Certain games will stand out in your memory above many others. For me, this is one of them.
These are games with wit, personality, more heart than Ma-Ti's power ring, and are completely unique. There aren't similar experiences to compare them against even among each other.
At first glance Brutal Legend has given many the impression that it is a Devil May Cry style Hack and Slash with heavy metal music starring Jack Black. If you play the demo there aren't any apparent signs that you should think otherwise; but, the demo only sets the first stage and a high bar for presentation and humor.
However, in the full version of the game there is a level 2, and having learned how to swing an ax and fire lightning with a guitar, in this mission your taught how to command a squad to defend multiple locations while fighting along with them with steel and lightning.
This trend of building layers and layers upon simplicity is what ends up making this game very deep. By the end of it, you will need to be able to swing your axe while playing just the right guitar solo to turn the tide of a battle to bring victory to the army that you had chosen, built, and positioned, all while engaging in a 4 v 4 epic war of the bands.
The war of heavy metal you wage is excellently presented against a backdrop of an incredible soundtrack, sharp humor, great characters, and 64 km of a free roaming landscape in the shape of a record store of the gods. There is plenty of comedy, drama, and plot twists around every bend to keep you firmly in your seat until well after the main story's credits have rolled. For perfectionists, there is a massive amount of collection to be done as well.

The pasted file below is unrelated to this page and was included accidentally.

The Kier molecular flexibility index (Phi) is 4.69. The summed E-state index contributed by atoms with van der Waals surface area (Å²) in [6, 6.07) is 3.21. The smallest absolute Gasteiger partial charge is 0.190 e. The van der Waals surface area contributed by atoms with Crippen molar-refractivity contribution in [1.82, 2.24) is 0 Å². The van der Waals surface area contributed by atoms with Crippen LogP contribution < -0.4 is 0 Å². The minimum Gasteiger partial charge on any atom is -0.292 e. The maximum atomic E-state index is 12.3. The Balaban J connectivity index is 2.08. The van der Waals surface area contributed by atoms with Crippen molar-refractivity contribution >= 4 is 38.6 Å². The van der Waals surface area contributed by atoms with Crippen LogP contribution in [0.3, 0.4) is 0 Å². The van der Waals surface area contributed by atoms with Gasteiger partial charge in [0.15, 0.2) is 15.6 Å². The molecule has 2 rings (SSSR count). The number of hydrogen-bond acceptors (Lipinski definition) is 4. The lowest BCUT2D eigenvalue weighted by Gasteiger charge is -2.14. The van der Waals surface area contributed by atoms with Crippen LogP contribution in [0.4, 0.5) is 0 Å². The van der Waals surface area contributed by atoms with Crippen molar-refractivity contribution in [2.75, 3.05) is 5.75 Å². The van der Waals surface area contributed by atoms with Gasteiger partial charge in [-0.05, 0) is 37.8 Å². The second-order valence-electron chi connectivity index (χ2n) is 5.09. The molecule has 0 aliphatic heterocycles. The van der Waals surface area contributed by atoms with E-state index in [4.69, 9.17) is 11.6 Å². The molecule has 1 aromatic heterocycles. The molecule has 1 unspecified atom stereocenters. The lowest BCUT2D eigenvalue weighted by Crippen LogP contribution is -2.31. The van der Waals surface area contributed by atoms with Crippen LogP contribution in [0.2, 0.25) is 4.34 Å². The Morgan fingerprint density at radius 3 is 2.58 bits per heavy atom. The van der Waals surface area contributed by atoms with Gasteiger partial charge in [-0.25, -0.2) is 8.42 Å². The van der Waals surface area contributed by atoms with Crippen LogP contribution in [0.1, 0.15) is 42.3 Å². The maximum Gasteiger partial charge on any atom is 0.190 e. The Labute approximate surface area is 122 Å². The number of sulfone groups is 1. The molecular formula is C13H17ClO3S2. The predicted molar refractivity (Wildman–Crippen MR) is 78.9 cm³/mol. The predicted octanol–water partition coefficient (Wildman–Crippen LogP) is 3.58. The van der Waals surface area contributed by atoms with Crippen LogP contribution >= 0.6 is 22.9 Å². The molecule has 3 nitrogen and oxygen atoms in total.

To many, the Real Time Strategy gameplay may seem intimidating, but the game's story eases you into it piece by piece. If you don't have experience in how to manage a balanced army and keep them well funded, then it is in this game that you should learn how.
To those bear a dislike to RTS game in general, this isn't one you've played before. The great multitude of established RTS games are about knowledge, practice, and most importantly, clicking speed. You have to have memorized hotkeys, tech trees, map resources, and the fastest possible ways to build your base and dominate resources. Brutal Legend is about taking to the field and holding it. Even when faced by a superior force, your personal intervention on the battlefield can let you pull an ace maneuver that lets you regain your advantage in the fight. A practiced routine is, of course, still important; but reading the mind of your opponent and countering his actions play a more prominent role in victory. Skill in melee combat is also a plus, rewarding those who's skills lie in dueling the enemy commander into the ground rather than quick, efficient army building.
As far as its faults go, the main story in itself is not of epic length for the epic story it tells, but if a game is great all the way through, you will always be left wanting more.
To fans of Tim Schafer's previous work, expect to make new memories to look back upon, and to those who pick up Brutal Legend as a first, expect a game that might easily end up an all-time favorite.